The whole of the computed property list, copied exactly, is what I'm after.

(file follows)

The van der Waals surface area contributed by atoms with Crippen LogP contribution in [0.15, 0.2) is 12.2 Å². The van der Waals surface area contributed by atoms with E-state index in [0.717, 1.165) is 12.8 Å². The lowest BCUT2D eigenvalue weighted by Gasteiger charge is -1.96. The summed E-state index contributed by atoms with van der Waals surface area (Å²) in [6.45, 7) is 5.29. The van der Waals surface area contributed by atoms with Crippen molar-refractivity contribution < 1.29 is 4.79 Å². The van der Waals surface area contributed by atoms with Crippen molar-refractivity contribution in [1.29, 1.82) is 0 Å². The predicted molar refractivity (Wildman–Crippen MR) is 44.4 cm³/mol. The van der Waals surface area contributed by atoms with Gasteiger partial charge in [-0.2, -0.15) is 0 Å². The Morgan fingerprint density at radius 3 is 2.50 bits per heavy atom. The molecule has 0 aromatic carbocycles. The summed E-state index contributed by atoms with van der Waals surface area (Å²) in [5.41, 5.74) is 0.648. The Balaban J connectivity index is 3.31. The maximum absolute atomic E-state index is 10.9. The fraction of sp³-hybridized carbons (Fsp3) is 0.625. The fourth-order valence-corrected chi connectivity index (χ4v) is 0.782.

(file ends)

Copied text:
The van der Waals surface area contributed by atoms with Crippen LogP contribution in [0.15, 0.2) is 12.2 Å². The van der Waals surface area contributed by atoms with E-state index in [0.717, 1.165) is 12.8 Å². The lowest BCUT2D eigenvalue weighted by Gasteiger charge is -1.96. The summed E-state index contributed by atoms with van der Waals surface area (Å²) in [6.45, 7) is 5.29. The van der Waals surface area contributed by atoms with Crippen molar-refractivity contribution < 1.29 is 4.79 Å². The van der Waals surface area contributed by atoms with Crippen molar-refractivity contribution in [1.29, 1.82) is 0 Å². The predicted molar refractivity (Wildman–Crippen MR) is 44.4 cm³/mol. The van der Waals surface area contributed by atoms with Gasteiger partial charge in [-0.2, -0.15) is 0 Å². The Morgan fingerprint density at radius 3 is 2.50 bits per heavy atom. The molecule has 0 aromatic carbocycles. The summed E-state index contributed by atoms with van der Waals surface area (Å²) in [5.41, 5.74) is 0.648. The Balaban J connectivity index is 3.31. The maximum absolute atomic E-state index is 10.9. The fraction of sp³-hybridized carbons (Fsp3) is 0.625. The fourth-order valence-corrected chi connectivity index (χ4v) is 0.782.